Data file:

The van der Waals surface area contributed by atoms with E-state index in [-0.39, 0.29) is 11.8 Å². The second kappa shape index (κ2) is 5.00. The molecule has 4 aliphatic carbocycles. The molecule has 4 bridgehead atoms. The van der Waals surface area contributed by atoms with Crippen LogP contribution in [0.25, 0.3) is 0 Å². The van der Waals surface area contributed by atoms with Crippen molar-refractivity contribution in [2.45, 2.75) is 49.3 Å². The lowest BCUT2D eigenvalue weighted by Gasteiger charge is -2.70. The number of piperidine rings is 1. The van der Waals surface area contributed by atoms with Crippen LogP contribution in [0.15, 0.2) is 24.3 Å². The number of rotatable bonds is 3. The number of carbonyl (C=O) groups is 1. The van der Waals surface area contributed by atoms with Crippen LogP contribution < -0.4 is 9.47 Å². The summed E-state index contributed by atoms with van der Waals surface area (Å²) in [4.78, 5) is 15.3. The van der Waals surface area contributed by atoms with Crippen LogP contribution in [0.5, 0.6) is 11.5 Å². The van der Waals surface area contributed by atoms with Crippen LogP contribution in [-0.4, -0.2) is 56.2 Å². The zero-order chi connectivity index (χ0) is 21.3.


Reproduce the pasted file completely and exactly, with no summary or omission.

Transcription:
The van der Waals surface area contributed by atoms with E-state index in [-0.39, 0.29) is 11.8 Å². The second kappa shape index (κ2) is 5.00. The molecule has 4 aliphatic carbocycles. The molecule has 4 bridgehead atoms. The van der Waals surface area contributed by atoms with Crippen LogP contribution in [0.25, 0.3) is 0 Å². The van der Waals surface area contributed by atoms with Crippen molar-refractivity contribution in [2.45, 2.75) is 49.3 Å². The lowest BCUT2D eigenvalue weighted by Gasteiger charge is -2.70. The number of piperidine rings is 1. The van der Waals surface area contributed by atoms with Crippen LogP contribution in [0.15, 0.2) is 24.3 Å². The number of rotatable bonds is 3. The number of carbonyl (C=O) groups is 1. The van der Waals surface area contributed by atoms with Crippen LogP contribution < -0.4 is 9.47 Å². The summed E-state index contributed by atoms with van der Waals surface area (Å²) in [4.78, 5) is 15.3. The van der Waals surface area contributed by atoms with Crippen LogP contribution in [0.5, 0.6) is 11.5 Å². The van der Waals surface area contributed by atoms with Crippen LogP contribution in [-0.4, -0.2) is 56.2 Å². The zero-order chi connectivity index (χ0) is 21.3.